I'm calling myself out.
A co-worker told me that after having a baby, Mom has one year to use "I just had a baby" as an excuse. It's an excuse for everything from poorly manicured fingernails, to an unkempt home, to excess weight that we call "baby weight." Now, more than nine months post-delivery, my year is coming to a close, which means it's time to make some changes.
In the interest of full disclosure, I have to admit that I wouldn't let anyone through my front door these days. It's embarassing, what a mess my home has become. If Gabriel were still with me, I would have a nine-month old excuse, but because he's not, I don't, and even saying "My child has died" only excuses poor house keeping for so long. I'm on a mission to return to my previous standard, that one should always be prepared for an unexpected visitor.
Now, for a more sensitive subject: Baby weight. I didn't put on much. Before Gabriel was conceived I weighed 152 pounds, having shed my law school weight, which is much like baby weight, only, not at all cute. I quickly dropped two pounds, which will happen when one cuts out the soda, coffee and beer. As I am in the upper range of "healthy" according to the BMI, I was advised by my doctor to try not to gain more than 20 pounds. Gabriel was just a little guy, though, and this was not a normal pregnancy in so many ways. Ultimately, I only gained about 13 pounds after the initial weight loss, capping out at 163. When Gabriel was born, between losing his weight, the weight of amniotic fluid, and the stress of caring for him for ten days, I lost my baby weight within two weeks.
I then set about putting it all back on. Poor eating habits and even poorer drinking habits - again, everything from coffee to beer - had me back at pregnancy weight in no time.
But I always had that excuse that Jessica had provided me with in my back pocket. I just had a baby! When I put it that way, people say things like, "Oh, well then you look pretty good." The clock is ticking on that excuse, though, which has me on a mission to not require the excuse anymore.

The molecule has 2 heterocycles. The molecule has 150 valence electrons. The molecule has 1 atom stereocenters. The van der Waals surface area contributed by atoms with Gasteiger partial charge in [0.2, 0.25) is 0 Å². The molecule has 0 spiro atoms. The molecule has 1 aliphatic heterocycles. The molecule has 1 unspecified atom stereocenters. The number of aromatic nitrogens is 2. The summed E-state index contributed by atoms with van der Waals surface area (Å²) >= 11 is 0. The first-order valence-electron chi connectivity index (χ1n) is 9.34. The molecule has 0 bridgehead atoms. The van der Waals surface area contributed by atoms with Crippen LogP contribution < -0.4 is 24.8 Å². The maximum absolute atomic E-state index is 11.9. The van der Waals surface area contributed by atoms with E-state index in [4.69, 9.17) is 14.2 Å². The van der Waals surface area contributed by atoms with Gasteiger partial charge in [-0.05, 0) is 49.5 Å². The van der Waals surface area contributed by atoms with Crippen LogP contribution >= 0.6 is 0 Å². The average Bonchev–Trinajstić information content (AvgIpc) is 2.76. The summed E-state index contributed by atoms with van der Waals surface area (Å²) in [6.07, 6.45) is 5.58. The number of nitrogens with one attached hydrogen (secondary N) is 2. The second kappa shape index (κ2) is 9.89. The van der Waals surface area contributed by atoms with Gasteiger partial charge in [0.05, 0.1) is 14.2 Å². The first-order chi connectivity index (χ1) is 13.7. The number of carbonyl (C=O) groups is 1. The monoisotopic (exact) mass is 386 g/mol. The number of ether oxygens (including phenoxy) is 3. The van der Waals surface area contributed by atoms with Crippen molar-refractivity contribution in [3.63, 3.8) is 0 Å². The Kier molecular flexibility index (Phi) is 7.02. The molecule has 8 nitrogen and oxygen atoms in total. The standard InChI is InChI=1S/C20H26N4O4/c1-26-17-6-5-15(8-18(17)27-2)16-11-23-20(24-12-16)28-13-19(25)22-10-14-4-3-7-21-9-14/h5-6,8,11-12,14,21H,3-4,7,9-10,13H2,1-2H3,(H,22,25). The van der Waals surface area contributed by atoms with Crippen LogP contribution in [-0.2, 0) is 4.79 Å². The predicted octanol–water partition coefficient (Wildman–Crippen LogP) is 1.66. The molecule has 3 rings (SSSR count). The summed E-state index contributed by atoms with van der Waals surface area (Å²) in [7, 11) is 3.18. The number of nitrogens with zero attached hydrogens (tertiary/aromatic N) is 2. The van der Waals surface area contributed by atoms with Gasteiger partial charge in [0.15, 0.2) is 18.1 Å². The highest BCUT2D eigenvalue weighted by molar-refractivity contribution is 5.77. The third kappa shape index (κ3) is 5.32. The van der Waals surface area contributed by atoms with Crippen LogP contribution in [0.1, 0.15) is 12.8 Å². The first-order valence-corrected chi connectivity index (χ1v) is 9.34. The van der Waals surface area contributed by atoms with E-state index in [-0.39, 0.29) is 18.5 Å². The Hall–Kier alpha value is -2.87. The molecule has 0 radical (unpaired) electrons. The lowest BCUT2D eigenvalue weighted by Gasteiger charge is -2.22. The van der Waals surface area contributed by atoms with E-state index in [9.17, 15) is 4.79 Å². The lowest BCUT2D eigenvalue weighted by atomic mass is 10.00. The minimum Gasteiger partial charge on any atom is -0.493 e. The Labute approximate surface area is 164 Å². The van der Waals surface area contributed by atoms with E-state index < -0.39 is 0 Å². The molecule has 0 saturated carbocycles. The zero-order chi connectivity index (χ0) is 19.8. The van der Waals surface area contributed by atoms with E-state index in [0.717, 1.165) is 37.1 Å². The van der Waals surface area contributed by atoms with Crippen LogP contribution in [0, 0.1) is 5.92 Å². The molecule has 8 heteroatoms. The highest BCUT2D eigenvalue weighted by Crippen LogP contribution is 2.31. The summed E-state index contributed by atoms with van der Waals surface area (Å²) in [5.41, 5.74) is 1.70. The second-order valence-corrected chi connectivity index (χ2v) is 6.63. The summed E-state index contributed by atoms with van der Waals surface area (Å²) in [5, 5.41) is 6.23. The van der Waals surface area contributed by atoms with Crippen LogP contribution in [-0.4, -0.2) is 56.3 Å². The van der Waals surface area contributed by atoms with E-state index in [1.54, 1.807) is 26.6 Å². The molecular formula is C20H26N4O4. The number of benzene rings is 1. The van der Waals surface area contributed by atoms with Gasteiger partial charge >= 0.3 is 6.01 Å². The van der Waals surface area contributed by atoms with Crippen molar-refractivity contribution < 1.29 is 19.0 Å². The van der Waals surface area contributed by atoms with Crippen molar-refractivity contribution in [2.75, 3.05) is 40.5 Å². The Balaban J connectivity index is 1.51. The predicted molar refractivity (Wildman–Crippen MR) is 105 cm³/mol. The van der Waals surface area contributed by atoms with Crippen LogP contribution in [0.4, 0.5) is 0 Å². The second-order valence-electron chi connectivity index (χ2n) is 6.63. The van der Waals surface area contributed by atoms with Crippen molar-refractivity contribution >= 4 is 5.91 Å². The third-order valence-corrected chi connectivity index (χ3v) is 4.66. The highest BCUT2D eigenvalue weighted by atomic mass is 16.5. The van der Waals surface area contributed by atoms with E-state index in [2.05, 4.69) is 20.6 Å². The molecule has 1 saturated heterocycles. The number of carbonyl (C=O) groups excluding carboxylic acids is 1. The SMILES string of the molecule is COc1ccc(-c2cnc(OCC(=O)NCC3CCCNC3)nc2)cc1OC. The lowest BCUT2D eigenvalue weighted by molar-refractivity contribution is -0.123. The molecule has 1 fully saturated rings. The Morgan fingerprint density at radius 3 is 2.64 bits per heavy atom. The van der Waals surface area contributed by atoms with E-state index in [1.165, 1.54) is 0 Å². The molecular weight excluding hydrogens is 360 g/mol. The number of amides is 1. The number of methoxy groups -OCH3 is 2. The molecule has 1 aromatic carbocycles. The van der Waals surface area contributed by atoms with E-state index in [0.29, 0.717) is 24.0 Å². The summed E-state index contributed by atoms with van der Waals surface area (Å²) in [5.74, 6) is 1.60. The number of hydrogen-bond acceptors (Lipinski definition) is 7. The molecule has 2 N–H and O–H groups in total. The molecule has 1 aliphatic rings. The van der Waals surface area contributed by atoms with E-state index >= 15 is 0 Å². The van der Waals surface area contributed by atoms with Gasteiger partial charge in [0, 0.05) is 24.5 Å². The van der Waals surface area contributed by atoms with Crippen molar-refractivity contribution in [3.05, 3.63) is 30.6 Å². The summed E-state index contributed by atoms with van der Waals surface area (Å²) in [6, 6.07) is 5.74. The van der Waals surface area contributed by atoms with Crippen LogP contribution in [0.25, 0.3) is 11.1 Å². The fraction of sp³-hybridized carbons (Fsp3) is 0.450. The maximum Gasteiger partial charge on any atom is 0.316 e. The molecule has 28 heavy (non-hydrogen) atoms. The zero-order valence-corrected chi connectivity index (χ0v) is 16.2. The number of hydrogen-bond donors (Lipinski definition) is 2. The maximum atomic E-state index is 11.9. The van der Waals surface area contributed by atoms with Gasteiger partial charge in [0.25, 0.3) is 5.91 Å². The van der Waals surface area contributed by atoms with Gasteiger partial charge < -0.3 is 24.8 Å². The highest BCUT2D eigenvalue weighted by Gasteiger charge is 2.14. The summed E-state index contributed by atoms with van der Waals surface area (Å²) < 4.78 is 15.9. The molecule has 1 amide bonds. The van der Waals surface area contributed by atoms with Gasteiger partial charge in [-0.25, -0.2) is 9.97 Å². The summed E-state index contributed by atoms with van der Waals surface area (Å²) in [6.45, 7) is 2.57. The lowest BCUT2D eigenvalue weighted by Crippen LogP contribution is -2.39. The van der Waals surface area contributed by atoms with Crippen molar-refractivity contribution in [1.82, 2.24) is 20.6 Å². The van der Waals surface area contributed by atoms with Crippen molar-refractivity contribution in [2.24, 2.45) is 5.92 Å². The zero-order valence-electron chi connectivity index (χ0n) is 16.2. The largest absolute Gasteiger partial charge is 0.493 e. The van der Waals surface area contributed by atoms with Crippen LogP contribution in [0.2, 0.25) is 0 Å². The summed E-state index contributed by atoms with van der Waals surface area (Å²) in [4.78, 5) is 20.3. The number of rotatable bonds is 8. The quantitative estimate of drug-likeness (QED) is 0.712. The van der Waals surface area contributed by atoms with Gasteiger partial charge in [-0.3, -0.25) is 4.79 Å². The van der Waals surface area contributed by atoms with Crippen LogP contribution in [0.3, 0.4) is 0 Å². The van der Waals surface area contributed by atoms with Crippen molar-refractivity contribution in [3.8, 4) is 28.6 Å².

According to What to Expect. . ., the average woman gains five "keeper" pounds during pregnancy, meaning she should be able to lose all of her prengnacy weight BUT those five pounds. Since I didn't gain much, and I already know at one point I lost it all, I figured I would challenge myself to getting down to 145, five pounds less than I was in early pregnancy. It's not that I care so much about the number - if I did, I don't suppose I would publish it for so many to see. The number is just a goal, a way to track my progress. It seems like a better way to track my progress than "How few doughnut holes can I eat?"
Don't ask me how I plan to do it. I'm unlikely to keep a formal diet, though I'm sure reducing or even eliminating liquid calories will be a part of the plan. I've also never been much for exercise but I know I'll have to try. I suppose that will involve, in part, walking the dogs. "Walking the dogs" is code for this thing we do, where I put a leash on Gideon and he runs down the street, dragging me with him. I figure if we both practice more often, maybe we can come to some sort of compromise.
When I dared to look at myself in a fitting room mirror today, it hit me that my unhappiness is best seen in a full length mirror. In such a mirror I can see what I have let happen to myself since losing Gabriel. And whether he is here to experience it or not, doesn't Gabriel deserve one of those "hot moms"? As shallow as the previous statement may seem, I do believe that my little prince deserves the best of everything, and that includes a mom who takes good care of herself.
On June 10th I will celebrate with family and friends Gabriel's first birthday. He has my commitment to be the mommy he deserves, today, on June 10th, and always.